After a traumatic brain injury, why do some people quickly regain their skills while others face long-lasting setbacks? Boston University neuroscientist Jerry Chen and his colleagues have been trying to answer this question by understanding which parts of the brain are used to process sensory information and remember different skills.
“From a biomedical standpoint, the question is whether certain parts of the brain are [solely responsible for] certain types of function,” says Chen, a College of Arts & Sciences assistant professor of biology and faculty member of BU’s Center for Systems Neuroscience. The latest research from his lab, published in Neuron, could eventually help us determine which abilities are particularly difficult to recover after a traumatic brain injury—likely because these skills are represented in only one area of the brain—and which are more resilient.
Chen’s team created a memory game for mice in order to examine the function of two brain areas that process information about the sensation of touch and the memory of previous events—areas of the brain they called S1 and S2. Chen wanted to see whether S1 and S2 both processed the same information (distributed processing), or if the areas each had specialized, independent roles (localized processing).
Mice were presented with a memory game that gently stimulated their whiskers with a moving device. For the mice, the goal of the game was to recognize whisker movement patterns to receive a reward. First, each mouse felt the device move its whiskers either forward or backward. Then, after a two-second pause, the device moved their whiskers again. If their whiskers were moved in opposite directions during both rounds—for example, if the device moved the whiskers forward first, paused, and then moved the whiskers backward—the mice learned they could lick a straw to receive a thirst-quenching drink. On the other hand, if the device moved their whiskers in the same direction during both rounds, the mice were supposed to refrain from licking. If the mice got it wrong, they instead received a small puff of air and a timeout before they could resume the game.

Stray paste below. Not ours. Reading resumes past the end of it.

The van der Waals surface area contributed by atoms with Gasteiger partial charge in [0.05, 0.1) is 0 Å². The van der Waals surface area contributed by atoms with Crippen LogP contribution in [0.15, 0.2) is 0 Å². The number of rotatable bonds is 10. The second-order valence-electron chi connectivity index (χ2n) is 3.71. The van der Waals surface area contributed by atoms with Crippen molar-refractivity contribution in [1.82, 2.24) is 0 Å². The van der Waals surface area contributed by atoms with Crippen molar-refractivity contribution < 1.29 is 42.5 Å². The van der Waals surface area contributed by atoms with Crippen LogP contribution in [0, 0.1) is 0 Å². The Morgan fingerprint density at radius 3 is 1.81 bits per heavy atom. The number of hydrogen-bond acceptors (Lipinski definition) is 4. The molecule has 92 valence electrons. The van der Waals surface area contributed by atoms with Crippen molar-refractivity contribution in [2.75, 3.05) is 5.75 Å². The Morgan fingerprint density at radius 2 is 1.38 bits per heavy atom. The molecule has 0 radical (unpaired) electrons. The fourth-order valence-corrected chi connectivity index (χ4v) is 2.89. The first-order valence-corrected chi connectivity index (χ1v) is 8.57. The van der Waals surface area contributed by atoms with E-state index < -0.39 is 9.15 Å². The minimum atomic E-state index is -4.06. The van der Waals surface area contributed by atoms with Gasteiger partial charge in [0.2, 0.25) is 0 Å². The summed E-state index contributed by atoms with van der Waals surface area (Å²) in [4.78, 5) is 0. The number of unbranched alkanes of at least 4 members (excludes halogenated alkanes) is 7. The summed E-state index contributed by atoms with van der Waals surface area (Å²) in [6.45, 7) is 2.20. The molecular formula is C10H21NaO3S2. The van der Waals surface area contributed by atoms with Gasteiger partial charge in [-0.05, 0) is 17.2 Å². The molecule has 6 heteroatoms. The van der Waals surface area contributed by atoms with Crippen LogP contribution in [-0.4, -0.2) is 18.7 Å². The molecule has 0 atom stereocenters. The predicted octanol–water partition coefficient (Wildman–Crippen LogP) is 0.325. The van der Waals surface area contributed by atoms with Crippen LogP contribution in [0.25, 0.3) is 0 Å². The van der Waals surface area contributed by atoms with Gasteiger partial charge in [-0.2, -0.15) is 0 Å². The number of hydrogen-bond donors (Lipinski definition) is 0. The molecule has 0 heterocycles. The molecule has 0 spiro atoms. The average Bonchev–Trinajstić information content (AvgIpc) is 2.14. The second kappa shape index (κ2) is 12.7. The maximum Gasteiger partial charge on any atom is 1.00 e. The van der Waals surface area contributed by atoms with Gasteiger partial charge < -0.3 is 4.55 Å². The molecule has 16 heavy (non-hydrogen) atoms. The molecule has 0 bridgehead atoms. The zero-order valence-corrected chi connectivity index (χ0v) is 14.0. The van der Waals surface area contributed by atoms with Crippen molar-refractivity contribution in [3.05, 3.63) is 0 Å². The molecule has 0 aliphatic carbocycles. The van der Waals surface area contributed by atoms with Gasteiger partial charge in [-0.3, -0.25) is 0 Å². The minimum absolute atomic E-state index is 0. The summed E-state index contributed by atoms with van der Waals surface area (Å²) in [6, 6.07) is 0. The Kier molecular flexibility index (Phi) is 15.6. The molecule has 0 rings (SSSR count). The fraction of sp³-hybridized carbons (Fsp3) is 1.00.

Meanwhile, the researchers were observing the mice’s brain activity throughout the game and seeing how the S1 and S2 areas impacted the mice’s skills. They used a technique called optogenetics, a genetic engineering method that allowed them to selectively activate groups of brain cells in the S1 or S2 areas of the mice’s brains using light.
The researchers found that the S1 and S2 areas of the mice’s brains do a lot of the same processing, frequently sending information back and forth to each other. But they also observed that the two brain areas carried out some specialized roles while the mice played the memory game. S1 seems to be more involved in processing immediate sensory information, making sense of how the mice’s whiskers move in real time. In contrast, S2 seems to be particularly involved in helping the mice recall past events, with the mice relying on this brain area to remember what happened in the first round of the game.
Chen says the findings suggest that S1 and S2 are wired differently, as the brain cells in S2 are more strongly connected with each other than the brain cells inside S1. Chen speculates that these stronger connections relate to S2’s role in recalling the past. When brain cells are more connected, it may be easier for a cue to set off a chain of cells and trigger a memory—a “domino effect” of neural activity. Together, the localized and distributed processing roles of S1 and S2 both contributed to the mice being able to correctly play the game and earn a sugary snack.
Although humans don’t have whiskers, the team’s experimental observations could represent the same kind of sensory information processed by human hands.
“We have just as much sensitivity and dexterity to process tactile information with our fingers as a mouse has with its whiskers,” Chen says. “So, if we were to study how we process tactile information in our hand and fingers, we might expect to see just as much distributed power as we would [in a mouse], because that’s what we’ve evolved to use as one of our main senses.”
Before these findings can help humans suffering from long-lasting loss of motor skills or other abilities after traumatic brain injury, Chen says there’s still a lot of research to be done.
“One factor to keep in mind is that a mouse has a smaller brain [than a human], and some of these areas are much more intermingled, so the processing in a mouse brain might be more distributed,” he says.
The volume of a human brain is so much greater than that of a mouse, Chen says, humans might have more regions that carry out localized processing. Or, the opposite could also be true, he says: “Because [we have] a larger brain, there are a lot more connections, so we might have just as much distributed power as a mouse—or more.”